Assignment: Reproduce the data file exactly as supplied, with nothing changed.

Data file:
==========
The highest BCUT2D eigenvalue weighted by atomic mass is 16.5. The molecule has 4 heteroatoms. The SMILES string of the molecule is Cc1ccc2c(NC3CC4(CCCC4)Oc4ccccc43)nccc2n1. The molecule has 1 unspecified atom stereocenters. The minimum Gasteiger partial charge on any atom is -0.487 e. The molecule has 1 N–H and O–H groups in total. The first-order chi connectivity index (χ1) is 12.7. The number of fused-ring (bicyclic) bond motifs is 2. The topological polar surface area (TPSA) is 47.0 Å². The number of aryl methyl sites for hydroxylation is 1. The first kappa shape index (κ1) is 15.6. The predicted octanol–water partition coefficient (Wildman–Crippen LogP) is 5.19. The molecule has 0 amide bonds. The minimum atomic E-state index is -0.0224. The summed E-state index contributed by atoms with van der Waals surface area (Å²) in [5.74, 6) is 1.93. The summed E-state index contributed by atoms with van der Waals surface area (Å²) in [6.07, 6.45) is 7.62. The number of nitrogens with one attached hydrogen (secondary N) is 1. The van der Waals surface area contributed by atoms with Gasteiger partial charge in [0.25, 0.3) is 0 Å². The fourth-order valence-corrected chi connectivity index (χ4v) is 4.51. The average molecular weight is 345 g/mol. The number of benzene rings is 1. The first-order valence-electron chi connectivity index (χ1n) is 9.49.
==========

The highest BCUT2D eigenvalue weighted by atomic mass is 16.5. The molecule has 4 heteroatoms. The SMILES string of the molecule is Cc1ccc2c(NC3CC4(CCCC4)Oc4ccccc43)nccc2n1. The molecule has 1 unspecified atom stereocenters. The minimum Gasteiger partial charge on any atom is -0.487 e. The molecule has 1 N–H and O–H groups in total. The first-order chi connectivity index (χ1) is 12.7. The number of fused-ring (bicyclic) bond motifs is 2. The topological polar surface area (TPSA) is 47.0 Å². The number of aryl methyl sites for hydroxylation is 1. The first kappa shape index (κ1) is 15.6. The predicted octanol–water partition coefficient (Wildman–Crippen LogP) is 5.19. The molecule has 0 amide bonds. The minimum atomic E-state index is -0.0224. The summed E-state index contributed by atoms with van der Waals surface area (Å²) in [5.74, 6) is 1.93. The summed E-state index contributed by atoms with van der Waals surface area (Å²) in [6.07, 6.45) is 7.62. The number of nitrogens with one attached hydrogen (secondary N) is 1. The van der Waals surface area contributed by atoms with Gasteiger partial charge in [0.25, 0.3) is 0 Å². The fourth-order valence-corrected chi connectivity index (χ4v) is 4.51. The average molecular weight is 345 g/mol. The number of benzene rings is 1. The first-order valence-electron chi connectivity index (χ1n) is 9.49.